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Which is correct:

Her pride and joy are ... Her pride and joy is ...

Or does the use of 'are' or 'is' in this case depend on whether the object of the sentence is singular or plural?

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If you're using "pride and joy" as a set phrase, you're talking about that one thing that is dearest to you, so in that case it's singular:

My pride and joy is a restored 1964 Mustang convertible.

If you're talking about feelings, the the phrase is an ordinary compound and is plural:

Pride and joy are two infectious emotions.

  • Can "pride and joy", when used as a set phrase ever refer to more than one thing? My pride and joy are my two restored Mustangs? – August Detlefsen Oct 9 '15 at 6:12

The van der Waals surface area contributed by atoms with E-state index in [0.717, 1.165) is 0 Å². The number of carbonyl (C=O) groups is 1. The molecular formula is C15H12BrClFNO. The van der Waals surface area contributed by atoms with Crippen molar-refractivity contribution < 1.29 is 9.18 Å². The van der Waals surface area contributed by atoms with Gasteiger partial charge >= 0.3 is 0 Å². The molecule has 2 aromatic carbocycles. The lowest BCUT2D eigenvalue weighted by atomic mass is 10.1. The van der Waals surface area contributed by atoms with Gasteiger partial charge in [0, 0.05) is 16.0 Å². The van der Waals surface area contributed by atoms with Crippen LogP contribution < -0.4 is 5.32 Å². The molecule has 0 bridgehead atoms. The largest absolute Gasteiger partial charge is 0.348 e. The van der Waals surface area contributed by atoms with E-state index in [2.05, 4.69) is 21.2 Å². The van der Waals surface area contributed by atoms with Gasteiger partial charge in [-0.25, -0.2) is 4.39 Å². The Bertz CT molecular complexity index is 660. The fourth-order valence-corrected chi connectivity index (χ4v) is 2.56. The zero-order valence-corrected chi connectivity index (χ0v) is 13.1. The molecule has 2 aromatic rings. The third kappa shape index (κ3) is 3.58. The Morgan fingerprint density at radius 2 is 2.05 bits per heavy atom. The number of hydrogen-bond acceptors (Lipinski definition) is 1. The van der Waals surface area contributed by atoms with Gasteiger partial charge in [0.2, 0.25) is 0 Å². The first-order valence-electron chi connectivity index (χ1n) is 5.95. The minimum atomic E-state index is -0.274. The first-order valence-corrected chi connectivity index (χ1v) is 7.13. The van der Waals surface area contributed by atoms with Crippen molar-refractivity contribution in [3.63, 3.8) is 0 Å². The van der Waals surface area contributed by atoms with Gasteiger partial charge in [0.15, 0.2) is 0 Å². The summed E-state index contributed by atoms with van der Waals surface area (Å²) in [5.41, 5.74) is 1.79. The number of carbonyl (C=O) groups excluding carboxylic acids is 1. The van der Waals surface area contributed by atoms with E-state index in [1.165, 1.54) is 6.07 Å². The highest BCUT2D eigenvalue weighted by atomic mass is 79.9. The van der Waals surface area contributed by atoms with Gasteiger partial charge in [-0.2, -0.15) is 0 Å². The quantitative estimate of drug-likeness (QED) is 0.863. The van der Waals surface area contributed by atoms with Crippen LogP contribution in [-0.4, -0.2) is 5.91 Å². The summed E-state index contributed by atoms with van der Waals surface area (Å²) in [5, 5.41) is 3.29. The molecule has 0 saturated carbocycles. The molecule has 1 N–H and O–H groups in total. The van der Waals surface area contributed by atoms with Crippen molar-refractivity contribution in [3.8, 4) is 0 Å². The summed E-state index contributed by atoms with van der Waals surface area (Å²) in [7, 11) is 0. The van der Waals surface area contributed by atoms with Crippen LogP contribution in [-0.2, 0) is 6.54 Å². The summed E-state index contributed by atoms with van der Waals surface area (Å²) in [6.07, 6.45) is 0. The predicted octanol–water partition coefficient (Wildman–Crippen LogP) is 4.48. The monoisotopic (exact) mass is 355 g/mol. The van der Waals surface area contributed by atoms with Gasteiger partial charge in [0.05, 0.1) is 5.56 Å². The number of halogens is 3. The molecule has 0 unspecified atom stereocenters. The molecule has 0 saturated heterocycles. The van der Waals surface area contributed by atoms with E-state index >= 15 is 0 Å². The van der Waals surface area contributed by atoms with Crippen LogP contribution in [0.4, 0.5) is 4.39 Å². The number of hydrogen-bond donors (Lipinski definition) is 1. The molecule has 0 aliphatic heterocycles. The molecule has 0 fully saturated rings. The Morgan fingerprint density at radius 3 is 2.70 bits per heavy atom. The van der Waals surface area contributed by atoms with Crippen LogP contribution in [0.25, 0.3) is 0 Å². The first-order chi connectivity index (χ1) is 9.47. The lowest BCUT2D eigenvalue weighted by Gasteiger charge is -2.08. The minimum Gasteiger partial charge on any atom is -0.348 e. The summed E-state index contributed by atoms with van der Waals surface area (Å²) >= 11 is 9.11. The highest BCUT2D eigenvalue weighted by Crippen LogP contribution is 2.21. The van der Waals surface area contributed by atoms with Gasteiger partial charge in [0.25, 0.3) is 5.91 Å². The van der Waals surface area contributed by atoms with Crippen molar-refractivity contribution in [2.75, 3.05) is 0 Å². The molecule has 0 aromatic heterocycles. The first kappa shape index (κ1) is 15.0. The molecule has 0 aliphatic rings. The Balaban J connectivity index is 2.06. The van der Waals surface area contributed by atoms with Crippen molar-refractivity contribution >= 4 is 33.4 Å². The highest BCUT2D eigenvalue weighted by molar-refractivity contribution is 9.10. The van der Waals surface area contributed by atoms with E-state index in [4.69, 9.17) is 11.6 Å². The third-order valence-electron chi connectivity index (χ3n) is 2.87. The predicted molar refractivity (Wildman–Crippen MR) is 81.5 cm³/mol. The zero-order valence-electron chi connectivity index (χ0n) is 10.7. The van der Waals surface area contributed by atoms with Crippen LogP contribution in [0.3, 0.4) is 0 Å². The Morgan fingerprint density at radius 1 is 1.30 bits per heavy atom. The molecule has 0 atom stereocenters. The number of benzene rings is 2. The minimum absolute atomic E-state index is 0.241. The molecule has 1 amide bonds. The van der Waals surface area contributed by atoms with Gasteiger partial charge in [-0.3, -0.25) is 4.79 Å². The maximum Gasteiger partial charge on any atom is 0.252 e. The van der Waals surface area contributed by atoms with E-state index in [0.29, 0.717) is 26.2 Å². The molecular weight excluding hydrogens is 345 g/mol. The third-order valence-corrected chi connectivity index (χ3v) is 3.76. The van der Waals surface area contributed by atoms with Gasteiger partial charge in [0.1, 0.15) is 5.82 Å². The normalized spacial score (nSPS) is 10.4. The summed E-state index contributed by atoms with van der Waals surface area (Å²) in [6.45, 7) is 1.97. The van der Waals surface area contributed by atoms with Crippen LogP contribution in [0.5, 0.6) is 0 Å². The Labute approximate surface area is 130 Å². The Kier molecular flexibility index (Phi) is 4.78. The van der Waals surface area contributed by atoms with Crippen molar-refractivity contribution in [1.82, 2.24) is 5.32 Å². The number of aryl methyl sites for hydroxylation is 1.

• @AugustDetlefsen Can it? Of course. If you use the google on the search term "pride and joy are," you'll get about 27K hits. That will miss a few instances when words stand between the the subject and the verb, and there will be a few false drops, e.g., for commercial establishments called "Pride and Joy": "We here at P&J are here to serve you!" But there are 8.5M hits for the the phrase "pride and joy," so I think the overwhelming usage is in the sense of "the pride and joy." – deadrat Oct 9 '15 at 6:30
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It depends on the subject of the sentence:
My kids are my pride & joy.
My daughter is my pride & joy.

  • In these examples, isn't 'pride and joy' the object of the sentence? – August Detlefsen Oct 9 '15 at 6:01
  • @AugustDetlefsen Oops, a typo! – Nikita Shrivastava Oct 9 '15 at 6:10
  • @AugustDetlefsen Subjective complements – deadrat Oct 9 '15 at 6:25

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